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Executive Summary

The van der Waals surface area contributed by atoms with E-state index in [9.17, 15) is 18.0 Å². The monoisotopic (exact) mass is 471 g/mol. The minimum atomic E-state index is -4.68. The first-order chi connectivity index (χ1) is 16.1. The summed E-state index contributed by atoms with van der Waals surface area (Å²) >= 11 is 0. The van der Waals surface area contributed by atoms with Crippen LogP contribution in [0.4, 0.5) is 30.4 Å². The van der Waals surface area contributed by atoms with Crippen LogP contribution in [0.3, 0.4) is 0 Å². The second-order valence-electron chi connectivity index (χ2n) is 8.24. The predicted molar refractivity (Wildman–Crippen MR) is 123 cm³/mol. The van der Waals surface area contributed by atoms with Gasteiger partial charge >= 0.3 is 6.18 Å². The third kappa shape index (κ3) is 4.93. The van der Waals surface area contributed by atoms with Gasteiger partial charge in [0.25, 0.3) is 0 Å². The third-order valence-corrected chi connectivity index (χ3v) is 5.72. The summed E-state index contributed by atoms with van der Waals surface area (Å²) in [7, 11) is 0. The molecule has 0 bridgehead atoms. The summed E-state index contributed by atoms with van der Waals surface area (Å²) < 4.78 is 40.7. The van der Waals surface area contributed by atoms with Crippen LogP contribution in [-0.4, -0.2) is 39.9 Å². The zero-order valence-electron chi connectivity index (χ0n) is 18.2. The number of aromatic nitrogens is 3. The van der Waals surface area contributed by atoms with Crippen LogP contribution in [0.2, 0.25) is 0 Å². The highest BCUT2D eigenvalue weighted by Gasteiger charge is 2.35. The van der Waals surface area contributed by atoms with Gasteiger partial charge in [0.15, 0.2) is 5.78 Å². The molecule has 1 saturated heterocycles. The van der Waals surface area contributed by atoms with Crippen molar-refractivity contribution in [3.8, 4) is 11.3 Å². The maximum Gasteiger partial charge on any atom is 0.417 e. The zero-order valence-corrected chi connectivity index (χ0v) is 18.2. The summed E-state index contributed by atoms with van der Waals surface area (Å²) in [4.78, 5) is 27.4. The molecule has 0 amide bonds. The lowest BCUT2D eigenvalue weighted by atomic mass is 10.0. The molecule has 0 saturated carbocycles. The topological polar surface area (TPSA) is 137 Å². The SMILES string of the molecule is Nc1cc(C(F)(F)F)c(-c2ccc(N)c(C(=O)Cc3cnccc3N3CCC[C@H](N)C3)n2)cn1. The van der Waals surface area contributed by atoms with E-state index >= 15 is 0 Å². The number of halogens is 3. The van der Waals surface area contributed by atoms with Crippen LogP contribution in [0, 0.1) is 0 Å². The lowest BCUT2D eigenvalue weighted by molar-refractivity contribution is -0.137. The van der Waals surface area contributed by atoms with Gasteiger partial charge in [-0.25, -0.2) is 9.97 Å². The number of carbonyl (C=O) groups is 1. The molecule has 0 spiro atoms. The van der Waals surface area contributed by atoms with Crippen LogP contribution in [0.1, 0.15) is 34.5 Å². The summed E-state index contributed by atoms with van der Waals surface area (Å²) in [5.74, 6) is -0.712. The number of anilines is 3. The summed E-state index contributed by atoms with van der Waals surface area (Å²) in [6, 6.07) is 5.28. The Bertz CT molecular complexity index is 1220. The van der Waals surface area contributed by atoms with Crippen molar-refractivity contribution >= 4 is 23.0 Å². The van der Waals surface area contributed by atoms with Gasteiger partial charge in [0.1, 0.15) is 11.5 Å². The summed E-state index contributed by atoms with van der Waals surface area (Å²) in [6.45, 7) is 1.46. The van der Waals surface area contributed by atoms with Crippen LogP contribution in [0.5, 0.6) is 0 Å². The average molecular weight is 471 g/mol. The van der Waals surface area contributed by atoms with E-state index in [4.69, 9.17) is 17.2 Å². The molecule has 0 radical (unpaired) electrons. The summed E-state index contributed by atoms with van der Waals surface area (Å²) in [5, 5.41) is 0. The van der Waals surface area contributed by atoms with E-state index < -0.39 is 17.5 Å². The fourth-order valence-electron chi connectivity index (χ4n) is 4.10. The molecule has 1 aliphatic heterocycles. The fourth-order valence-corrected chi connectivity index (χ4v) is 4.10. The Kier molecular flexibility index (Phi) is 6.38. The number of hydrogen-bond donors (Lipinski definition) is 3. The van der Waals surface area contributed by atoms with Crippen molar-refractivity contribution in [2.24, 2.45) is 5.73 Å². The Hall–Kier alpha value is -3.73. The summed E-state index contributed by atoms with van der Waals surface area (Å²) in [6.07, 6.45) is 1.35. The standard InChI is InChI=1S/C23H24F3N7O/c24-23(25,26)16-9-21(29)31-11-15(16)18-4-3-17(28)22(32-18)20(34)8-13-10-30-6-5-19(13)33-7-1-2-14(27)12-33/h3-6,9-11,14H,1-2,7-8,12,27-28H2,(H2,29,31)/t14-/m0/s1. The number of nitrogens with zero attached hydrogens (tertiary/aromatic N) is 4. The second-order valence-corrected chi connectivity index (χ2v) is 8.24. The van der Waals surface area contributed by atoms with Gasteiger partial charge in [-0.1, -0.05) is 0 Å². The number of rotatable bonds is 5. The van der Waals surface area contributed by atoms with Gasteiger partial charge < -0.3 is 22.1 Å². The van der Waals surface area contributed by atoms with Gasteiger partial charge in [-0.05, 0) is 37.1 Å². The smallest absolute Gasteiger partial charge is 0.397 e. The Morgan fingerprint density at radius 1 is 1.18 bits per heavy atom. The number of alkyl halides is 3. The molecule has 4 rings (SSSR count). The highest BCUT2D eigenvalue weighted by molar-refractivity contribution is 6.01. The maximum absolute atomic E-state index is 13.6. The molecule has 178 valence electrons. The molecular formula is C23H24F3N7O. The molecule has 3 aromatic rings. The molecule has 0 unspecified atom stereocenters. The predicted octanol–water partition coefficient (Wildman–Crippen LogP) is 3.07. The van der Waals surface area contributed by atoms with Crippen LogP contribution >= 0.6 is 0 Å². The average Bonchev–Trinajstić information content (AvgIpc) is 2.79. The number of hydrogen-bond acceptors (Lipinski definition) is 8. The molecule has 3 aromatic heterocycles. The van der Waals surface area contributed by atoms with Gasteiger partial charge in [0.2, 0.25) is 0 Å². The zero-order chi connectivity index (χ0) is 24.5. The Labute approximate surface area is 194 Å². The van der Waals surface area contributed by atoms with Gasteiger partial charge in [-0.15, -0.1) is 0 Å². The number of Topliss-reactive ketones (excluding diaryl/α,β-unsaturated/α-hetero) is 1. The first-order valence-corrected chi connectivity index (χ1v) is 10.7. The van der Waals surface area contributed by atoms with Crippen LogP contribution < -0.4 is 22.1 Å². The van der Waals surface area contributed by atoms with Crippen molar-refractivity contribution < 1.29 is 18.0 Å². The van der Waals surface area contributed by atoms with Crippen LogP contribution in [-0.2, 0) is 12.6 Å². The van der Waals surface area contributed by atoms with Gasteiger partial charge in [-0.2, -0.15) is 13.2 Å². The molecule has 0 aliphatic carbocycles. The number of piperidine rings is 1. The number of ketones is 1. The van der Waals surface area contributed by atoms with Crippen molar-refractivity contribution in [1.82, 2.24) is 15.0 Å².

NIH DIRECTOR-IN-WAITING HEALY HAS HARD-LINE STANCE on conflict of interest issues for clinical investigators. Cleveland Clinic Research Director Bernadine Healy, MD, is emerging after a year as the probable nominee for the top National Institutes of Health job. Healy has an established, hard-line position on the issue of the proper relationship between federally supported researchers and the private sector. HHS Secretary Sullivan soon is expected to forward Healy's name to the White House for a review of her qualifications for director of NIH. In 1989, chairing the steering committee of a NIH-supported post-coronary artery bypass graft clinical trial, Healy and her co-investigators adopted stringent conflict of interest guidelines barring investments by researchers in companies affected by the outcome of the study. "Recognizing the potential commercial implications of the trial's results," the policy states that "the Post-CABG investigators believe that researchers participating in this seven-year study should have no real or perceived conflict of interest with regard to its outcome. Even the perception that the study results could be influenced by financial gain is to be avoided." At the same time, the investigators further suggested that institutional and safety monitoring boards should develop conflict of interest guidelines. At an NIH conference on conflict of interest policy in July 1989, Healy went even further and declared against consultantships as well as equity holdings. "I have no doubt," Healy stated, "that consultantships are a conflict of interest when an investigator is testing a drug for the same company ("The Pink Sheet," July 10, 1989, p. 4)." Healy's conflict of interest position is politically astute for a potential NIH director but may be stricter than NIH or the research community is ready to accept. There continue to be rumblings from Capitol Hill on the subject of the objectivity and reliability of biomedical research studies. Rep. Weiss (D-N.Y.) issued a report on scientific misconduct as recently as Sept. 11 (see next T&G). Healy's own affiliation with some of the early clinical research on Genentech's Activase (TPA) makes her tough policy notable. In his report, Weiss raises issues about stock option holdings by a handful of researchers in one of the TPA trials. As the first woman director of NIH, Healy would also avoid the recent spate of criticism of the research community for not including enough women in clinical trials. Sen. Mikulski (D-Md.) told an NIH conference on women in clinical trials on Sept. 10 that "we hope to meet with Dr. Healy as soon as the White House sends up her nomination." * Healy, 46, has a gilded resume for the NIH position, including a number of years of service and affiliation with the government research operation. One of her first professional appointments, in fact, was as a staff fellow in pathology with the National Heart and Lung Institute (1972-74). Since then, she has maintained contact with NIH through consultant positions and through service on numerous NIH committees and advisory bodies. Among the committee memberships she has held at NIH are the NIH Advisory Committee to the Director, the Human Fetal Tissue Transplantation Research Panel, the National Heart, Lung and Blood Institute Council, and the National Cancer Institute's National Cancer Advisory Board. Along with her NIH background, Healy has experience in Washington health policy, including a stint at the White House in the Reagan Administration as deputy director of the Office of Science and Technology Policy (1984-85). Healy also has worked with Congress as Chairman of the Office of Technology Assessment's Advisory Panel for New Developments in Biotechnology. Healy's long list of professional society affiliations includes a year as president of the American Heart Association in 1989 and one as president of the American Federation for Clinical Research in 1983-84. She is a member of several corporate boards: Nova Pharmaceutical, Medtronic and the Bayer Fund for Cardiovascular Research (Sterling Drug).



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